Tokyo detective Aoki and his team are expecting that the case they have been working on for the last seventeen months will soon be over. Along the way they have lost 3 of their team who fell under the pace of the investigation, but it will all be worth it. This case is about to break and they will all have promotions.
But that's not the way it works out. They are called abruptly to a meeting with the superintendent and the director general and told that the investigation is over, no action will be taken, the case will not be proceeding. The ex-governor with connections to the yakuza will get away with it yet again.
In the following months, the ex-governor's star rises and people begin to talk of him as the next prime minister, and Aoki's star goes into decline. A member of his team commits suicide, a journalist, and both his father and his wife die and Aoki himself is suspended from duty. And just when things really can't get any worse, Aoki is sent by his superintendent to the Kamakura Inn, a ryokan in Hokkaido, to recuperate.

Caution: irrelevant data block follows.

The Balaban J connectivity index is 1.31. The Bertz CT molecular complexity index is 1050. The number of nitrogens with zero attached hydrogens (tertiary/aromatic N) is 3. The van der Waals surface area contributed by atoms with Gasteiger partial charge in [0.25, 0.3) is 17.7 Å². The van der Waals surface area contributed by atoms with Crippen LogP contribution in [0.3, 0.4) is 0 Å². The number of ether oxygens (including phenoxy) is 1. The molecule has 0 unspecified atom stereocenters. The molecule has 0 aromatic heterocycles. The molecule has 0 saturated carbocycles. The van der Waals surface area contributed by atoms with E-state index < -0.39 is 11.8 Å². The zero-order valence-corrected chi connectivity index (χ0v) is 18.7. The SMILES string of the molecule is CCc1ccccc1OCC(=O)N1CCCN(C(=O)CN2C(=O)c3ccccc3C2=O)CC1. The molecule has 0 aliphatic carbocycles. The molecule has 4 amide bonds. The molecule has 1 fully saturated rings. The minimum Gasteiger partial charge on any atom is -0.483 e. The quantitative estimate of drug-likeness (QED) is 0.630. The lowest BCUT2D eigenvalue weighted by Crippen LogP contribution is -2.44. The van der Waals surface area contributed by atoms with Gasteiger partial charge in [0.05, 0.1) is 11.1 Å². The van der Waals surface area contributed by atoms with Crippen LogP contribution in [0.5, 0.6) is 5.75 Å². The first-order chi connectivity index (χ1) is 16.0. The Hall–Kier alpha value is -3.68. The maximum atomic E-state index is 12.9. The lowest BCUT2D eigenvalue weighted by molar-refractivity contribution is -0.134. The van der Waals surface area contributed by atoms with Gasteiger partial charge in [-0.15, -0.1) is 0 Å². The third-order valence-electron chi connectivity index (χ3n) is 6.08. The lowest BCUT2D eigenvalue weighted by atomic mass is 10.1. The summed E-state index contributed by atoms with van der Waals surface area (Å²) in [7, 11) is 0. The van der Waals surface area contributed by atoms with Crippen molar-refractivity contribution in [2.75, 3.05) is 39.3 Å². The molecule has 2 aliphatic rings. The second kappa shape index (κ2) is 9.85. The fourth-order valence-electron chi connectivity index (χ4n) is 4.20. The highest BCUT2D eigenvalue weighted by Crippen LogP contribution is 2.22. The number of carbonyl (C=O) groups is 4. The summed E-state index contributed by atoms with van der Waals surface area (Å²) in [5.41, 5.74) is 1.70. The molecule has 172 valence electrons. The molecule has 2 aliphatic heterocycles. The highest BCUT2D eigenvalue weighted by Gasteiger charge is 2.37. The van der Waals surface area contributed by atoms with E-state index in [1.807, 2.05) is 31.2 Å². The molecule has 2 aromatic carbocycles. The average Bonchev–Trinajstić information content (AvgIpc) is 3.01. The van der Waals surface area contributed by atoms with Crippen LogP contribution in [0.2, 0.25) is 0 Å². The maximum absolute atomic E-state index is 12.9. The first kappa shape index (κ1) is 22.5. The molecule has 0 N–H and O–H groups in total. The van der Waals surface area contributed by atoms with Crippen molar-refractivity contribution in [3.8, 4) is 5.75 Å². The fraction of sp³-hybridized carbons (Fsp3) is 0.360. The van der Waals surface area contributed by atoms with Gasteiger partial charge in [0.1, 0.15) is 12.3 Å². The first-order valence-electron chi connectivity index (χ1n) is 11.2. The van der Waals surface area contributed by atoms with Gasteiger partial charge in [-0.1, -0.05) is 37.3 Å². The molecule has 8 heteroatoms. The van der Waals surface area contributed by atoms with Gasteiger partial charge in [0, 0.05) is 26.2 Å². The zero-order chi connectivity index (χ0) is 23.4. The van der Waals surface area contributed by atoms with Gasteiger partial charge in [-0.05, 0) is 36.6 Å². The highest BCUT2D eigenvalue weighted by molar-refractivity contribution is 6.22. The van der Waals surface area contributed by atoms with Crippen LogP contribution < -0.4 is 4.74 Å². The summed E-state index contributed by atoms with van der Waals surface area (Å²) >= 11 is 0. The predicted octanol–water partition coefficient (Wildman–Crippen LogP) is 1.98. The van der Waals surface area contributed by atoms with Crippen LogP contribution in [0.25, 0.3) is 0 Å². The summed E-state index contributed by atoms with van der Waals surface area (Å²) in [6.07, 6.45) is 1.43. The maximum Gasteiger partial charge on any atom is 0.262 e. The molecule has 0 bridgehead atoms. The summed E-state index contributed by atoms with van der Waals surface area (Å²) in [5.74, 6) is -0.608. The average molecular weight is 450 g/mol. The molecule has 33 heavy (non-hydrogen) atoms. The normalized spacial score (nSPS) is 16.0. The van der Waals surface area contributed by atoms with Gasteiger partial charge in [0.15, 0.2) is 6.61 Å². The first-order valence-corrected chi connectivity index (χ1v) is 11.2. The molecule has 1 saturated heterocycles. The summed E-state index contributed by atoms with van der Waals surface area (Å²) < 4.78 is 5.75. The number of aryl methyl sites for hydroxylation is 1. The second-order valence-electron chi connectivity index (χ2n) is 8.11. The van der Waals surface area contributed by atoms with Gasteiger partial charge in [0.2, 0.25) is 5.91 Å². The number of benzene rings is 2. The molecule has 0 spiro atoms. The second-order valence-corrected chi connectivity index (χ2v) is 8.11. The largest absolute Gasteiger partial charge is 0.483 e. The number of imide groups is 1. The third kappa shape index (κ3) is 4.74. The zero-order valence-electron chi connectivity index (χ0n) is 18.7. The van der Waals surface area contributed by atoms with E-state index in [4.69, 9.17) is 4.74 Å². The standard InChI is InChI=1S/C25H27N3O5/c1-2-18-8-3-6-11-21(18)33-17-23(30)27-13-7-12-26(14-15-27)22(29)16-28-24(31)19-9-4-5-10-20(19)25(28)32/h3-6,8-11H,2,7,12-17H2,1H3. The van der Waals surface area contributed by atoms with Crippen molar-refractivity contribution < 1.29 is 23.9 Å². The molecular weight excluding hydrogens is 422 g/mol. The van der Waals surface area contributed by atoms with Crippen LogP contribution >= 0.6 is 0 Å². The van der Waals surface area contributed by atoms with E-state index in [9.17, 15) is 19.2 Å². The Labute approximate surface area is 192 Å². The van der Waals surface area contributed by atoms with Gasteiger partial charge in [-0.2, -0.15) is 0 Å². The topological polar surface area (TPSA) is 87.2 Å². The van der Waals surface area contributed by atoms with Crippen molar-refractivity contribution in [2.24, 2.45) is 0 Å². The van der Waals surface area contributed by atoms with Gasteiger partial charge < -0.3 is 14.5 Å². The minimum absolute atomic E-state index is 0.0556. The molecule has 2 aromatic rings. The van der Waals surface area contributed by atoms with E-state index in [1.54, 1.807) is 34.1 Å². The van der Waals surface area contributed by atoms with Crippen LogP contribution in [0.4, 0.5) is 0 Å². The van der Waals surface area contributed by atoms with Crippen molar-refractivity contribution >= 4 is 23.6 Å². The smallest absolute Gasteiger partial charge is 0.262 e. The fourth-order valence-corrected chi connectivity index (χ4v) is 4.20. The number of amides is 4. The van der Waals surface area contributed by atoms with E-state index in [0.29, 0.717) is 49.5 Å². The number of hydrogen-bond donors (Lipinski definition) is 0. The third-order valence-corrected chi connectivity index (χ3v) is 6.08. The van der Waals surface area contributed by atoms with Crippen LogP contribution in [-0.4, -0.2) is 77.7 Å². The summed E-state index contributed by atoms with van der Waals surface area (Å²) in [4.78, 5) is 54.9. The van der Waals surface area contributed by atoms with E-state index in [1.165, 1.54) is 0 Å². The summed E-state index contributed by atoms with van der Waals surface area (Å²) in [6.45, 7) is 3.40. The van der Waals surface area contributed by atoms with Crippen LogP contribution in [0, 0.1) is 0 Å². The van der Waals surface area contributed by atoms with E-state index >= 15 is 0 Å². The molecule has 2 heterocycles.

The detective in Aoki is revived as he realises that the other guests at the ryokan have secrets to hide, and he wonders if he has been sent there intentionally. He remembers an unsolved mystery of the disappearance of a woman 7 years earlier, and reaslises that at least two of the other guests have connections to that case. When the ryokan is cut off from the world in a snow storm, this tale becomes a classic locked room mystery. The ryokan is a house of many secrets, built to hide as well as accommodate, and the tension grows as first of all the telephone, and then the lights fail.
All the other Marshall Browne books I've read, the Inspector Anders ones, have rated highly. This one is no exception. My rating 4.3
I bought RENDEZVOUS AT KAMAKURA INN at Adelaide Writers' Week after I had heard Marshall Browne talk, and he duly signed it for me.
Meanwhile in Abu Dhabi
An inviting pile of books beckons outside the public library at the Cultural Foundation in Abu Dhabi.
Today was 44 degrees C, windy, and a bit dusty, so we spent a couple of hours viewing an exhibition about Sudan (in airconditioned comfort).
The pile of books is a "sculpture".